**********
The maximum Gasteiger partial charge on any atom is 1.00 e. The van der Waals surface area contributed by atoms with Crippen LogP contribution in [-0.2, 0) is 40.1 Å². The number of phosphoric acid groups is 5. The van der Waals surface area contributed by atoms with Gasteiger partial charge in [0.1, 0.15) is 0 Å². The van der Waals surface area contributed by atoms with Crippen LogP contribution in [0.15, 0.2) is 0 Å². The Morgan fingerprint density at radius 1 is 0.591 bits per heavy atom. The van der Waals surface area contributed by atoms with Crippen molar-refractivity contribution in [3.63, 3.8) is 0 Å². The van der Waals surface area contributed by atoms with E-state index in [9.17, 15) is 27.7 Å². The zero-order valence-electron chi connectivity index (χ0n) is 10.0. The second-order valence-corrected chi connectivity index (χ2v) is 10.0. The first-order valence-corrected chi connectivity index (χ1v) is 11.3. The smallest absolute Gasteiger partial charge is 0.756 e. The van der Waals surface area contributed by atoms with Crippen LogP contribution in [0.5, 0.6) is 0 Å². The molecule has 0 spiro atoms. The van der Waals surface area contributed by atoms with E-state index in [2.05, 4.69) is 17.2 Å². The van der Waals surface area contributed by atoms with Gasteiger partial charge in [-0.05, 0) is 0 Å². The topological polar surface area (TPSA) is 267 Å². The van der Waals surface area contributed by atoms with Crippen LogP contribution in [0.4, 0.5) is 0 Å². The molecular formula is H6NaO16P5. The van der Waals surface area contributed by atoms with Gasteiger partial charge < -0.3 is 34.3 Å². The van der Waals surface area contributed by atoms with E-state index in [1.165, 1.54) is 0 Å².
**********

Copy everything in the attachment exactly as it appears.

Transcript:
The maximum Gasteiger partial charge on any atom is 1.00 e. The van der Waals surface area contributed by atoms with Crippen LogP contribution in [-0.2, 0) is 40.1 Å². The number of phosphoric acid groups is 5. The van der Waals surface area contributed by atoms with Gasteiger partial charge in [0.1, 0.15) is 0 Å². The van der Waals surface area contributed by atoms with Crippen LogP contribution in [0.15, 0.2) is 0 Å². The Morgan fingerprint density at radius 1 is 0.591 bits per heavy atom. The van der Waals surface area contributed by atoms with Crippen molar-refractivity contribution in [3.63, 3.8) is 0 Å². The van der Waals surface area contributed by atoms with E-state index in [9.17, 15) is 27.7 Å². The zero-order valence-electron chi connectivity index (χ0n) is 10.0. The second-order valence-corrected chi connectivity index (χ2v) is 10.0. The first-order valence-corrected chi connectivity index (χ1v) is 11.3. The smallest absolute Gasteiger partial charge is 0.756 e. The van der Waals surface area contributed by atoms with Crippen LogP contribution in [0.5, 0.6) is 0 Å². The molecule has 0 spiro atoms. The van der Waals surface area contributed by atoms with E-state index in [2.05, 4.69) is 17.2 Å². The van der Waals surface area contributed by atoms with Gasteiger partial charge in [-0.05, 0) is 0 Å². The topological polar surface area (TPSA) is 267 Å². The van der Waals surface area contributed by atoms with Crippen LogP contribution in [0.4, 0.5) is 0 Å². The molecular formula is H6NaO16P5. The van der Waals surface area contributed by atoms with Gasteiger partial charge < -0.3 is 34.3 Å². The van der Waals surface area contributed by atoms with E-state index in [1.165, 1.54) is 0 Å².